(June 9, 2020) Based in Iqaluit, the Qajuqturvik Community Food Centre has become the Community Food Centre Canada’s (CFCC’s) 13th national partner.
Qajuqturvik Community (pronounced ka-yuk-tor-veek) Food Centre has been working to increase healthy food access in the community since the 1990s and currently runs out of a stand-alone building with a fully equipped commercial kitchen, an 80-person dining room, public washrooms, and wheelchair access.
“The recent announcement of the CFCC’s partnership is really the cherry on top,” says Qayuqtuvik Executive Director Wade Thorhaug. “We’ve been working with them for the past four years. Like other community food centres, we are working to meet the needs of our community. It’s tough now because the big question is how to maintain our community when we can’t actually be together in person.”
“Food insecurity has long been a challenge in Canada’s northern communities — the current crisis has only magnified this reality,” said Nick Saul, CEO of Community Food Centres Canada.
“We’ve been working with the Qajuqturvik Community Food Centre for several years and we’re excited to officially celebrate the partnership today. We’re proud to both support and learn from them as part of CFCC’s commitment to investing in Indigenous communities and look forward to working alongside them as they adapt the Community Food Centre model to meet the needs of their community, in these uncertain times and beyond.”
Prior to the COVID-19 crisis, 57% of households in Nunavut experienced food insecurity, more than any other jurisdiction in Canada. The pandemic has made the situation worse.
“Since March, we’ve had to shift to a food access model. Instead of providing onsite programming, we are providing meals and food at the door. And we’re selling boxes of produce for people who can’t get out or are in quarantine,” says Thorhaug.
Since 2016, the centre shifted its focus toward empowering programs that increase access to healthy food, build food skills and foster a sense of community — from a pre-employment culinary skills training program to an after-school cooking class for kids.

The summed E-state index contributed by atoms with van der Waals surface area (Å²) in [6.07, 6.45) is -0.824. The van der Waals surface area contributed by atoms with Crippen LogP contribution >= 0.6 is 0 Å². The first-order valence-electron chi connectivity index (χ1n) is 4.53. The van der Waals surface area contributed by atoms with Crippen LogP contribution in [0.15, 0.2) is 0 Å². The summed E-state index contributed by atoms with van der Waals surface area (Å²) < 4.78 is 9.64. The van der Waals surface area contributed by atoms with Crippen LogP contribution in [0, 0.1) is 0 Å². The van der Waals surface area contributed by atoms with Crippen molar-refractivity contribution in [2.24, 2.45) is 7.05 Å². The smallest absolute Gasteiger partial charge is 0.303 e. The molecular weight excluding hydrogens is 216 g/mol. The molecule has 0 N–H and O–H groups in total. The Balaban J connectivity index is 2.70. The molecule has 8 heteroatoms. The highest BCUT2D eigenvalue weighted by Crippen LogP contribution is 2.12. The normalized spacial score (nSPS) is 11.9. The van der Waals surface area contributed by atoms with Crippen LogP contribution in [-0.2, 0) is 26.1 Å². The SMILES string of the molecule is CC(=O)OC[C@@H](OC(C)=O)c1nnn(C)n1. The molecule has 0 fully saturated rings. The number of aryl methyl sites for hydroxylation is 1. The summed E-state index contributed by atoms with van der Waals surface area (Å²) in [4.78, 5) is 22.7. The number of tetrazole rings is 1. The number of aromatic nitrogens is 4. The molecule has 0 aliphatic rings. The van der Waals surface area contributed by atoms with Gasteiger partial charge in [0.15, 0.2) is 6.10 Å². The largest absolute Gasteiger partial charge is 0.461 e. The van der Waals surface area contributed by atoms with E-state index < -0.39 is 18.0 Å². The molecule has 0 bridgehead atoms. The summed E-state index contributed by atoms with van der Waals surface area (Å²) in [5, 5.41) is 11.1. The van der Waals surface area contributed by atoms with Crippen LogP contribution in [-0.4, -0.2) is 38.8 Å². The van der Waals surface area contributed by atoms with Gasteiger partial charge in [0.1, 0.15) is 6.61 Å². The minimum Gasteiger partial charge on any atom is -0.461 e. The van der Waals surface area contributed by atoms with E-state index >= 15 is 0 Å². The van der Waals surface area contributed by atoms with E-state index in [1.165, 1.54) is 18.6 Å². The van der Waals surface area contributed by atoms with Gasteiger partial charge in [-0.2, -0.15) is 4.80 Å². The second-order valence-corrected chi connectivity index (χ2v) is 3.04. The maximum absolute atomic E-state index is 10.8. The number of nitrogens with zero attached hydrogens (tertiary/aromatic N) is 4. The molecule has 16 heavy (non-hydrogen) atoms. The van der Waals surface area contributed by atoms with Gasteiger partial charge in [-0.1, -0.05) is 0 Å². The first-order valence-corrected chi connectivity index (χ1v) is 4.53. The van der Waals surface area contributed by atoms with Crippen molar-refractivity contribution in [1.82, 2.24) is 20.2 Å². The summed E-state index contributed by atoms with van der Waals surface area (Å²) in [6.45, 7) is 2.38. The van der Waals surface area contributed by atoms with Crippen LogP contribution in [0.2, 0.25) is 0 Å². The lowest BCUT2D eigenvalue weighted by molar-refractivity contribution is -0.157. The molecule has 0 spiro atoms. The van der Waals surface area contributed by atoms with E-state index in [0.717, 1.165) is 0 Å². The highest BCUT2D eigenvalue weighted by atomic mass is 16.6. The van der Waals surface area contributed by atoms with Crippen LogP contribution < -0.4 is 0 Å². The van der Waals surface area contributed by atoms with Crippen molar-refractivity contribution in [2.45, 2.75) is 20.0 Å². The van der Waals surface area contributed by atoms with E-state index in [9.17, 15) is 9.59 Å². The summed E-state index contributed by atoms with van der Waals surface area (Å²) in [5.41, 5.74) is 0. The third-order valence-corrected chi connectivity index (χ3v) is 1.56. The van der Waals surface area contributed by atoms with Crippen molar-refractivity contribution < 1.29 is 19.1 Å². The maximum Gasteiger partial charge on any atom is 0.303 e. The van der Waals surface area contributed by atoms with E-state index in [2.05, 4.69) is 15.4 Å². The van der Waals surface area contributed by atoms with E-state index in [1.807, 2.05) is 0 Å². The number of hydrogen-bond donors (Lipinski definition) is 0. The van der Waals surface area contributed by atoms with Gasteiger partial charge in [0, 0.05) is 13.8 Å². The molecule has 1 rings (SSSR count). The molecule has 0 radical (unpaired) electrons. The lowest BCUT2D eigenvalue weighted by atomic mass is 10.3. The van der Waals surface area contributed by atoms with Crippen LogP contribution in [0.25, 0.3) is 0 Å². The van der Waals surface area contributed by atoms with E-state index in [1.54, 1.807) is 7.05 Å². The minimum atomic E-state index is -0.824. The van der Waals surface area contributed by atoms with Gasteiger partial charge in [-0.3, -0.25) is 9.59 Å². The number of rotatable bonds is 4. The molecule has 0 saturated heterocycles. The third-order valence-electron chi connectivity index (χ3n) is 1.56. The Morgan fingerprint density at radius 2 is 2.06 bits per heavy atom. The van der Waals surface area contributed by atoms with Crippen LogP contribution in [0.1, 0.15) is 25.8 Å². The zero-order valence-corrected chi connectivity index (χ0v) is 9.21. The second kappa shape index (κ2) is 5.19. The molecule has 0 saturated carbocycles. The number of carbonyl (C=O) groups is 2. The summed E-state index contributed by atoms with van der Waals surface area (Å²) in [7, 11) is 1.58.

The government of Nunavut classifies activities as low, medium and high risk.
Qajuqturvik’s food program work and skills sharing work are classified as medium risk and it is especially cautious. There hasn’t been a confirmed case of COVID, but the population is vulnerable with high co-morbidity factors and have overcrowded living conditions.
Community food centres in other parts of the country are doing online courses in place of their in-person training.
“We can’t do that because we don’t have widespread broadband in Nunavut, even if people had devices like smart phones, which not all people do. And it’s the lack of face-to-face connection that people are suffering from. When I see the increase in alcohol-related calls and domestic violence calls to police, I know it’s the absence of these positive third places that are putting additional stresses on people.”
Nunavut has the highest incidence of intimate partner violence than any other jurisdiction in the country
“Our challenges include logistics. The food supply chain is fairly good. Cargo jets from Ottawa and Winnipeg come in every week. But it’s harder to find the other things we need in order to be able to function.
“We have a fairly robust local food system of country food but it is a cottage industry.”
Some communities, such as Grise Fiord have reported “plentiful” country food, such as muskox and salmon, during the pandemic.
“The issue is that there’s no central market for country food here. Hunters in the territory make arrangements to hunt for individual families. They fund the hunts on their own, but some live in poverty. We want to be a voice for systemic changes. Paying hunters a salary, for example, will more than pay for itself. Community food centres are in favour of working towards local food sources. We are the same here.
“Policy missteps in the last half of the 20th century nearly decimated the hunting industry,” says Thorhaug.
Supporting hunters could help achieve food sovereignty, but it’s not supported by government in the same way dairy farmers are, says Thorhaug.
He adds, “we are working to shift the idea that people who are food insecure should be fed food other people don’t want. We want our community to have food that is good, healthy and accessible.
“CFCC has been useful in connecting us with other organizations. And although we are the only CFC in the Arctic, we have connections with other organizations in the south who are serving people in a similar position as the people we serve.
“We want to be a part of systemic change here in the North and across the country.”
A tour of Qajuqturvik Community Food Centre’s usual operations
Every community has its specific food culture and needs. Being an Arctic community, the Qajuqturvik CFC incorporates country food, harvested by local hunters, into its offering. The skills needed to process local food are taught as part of the CFC’s programming.
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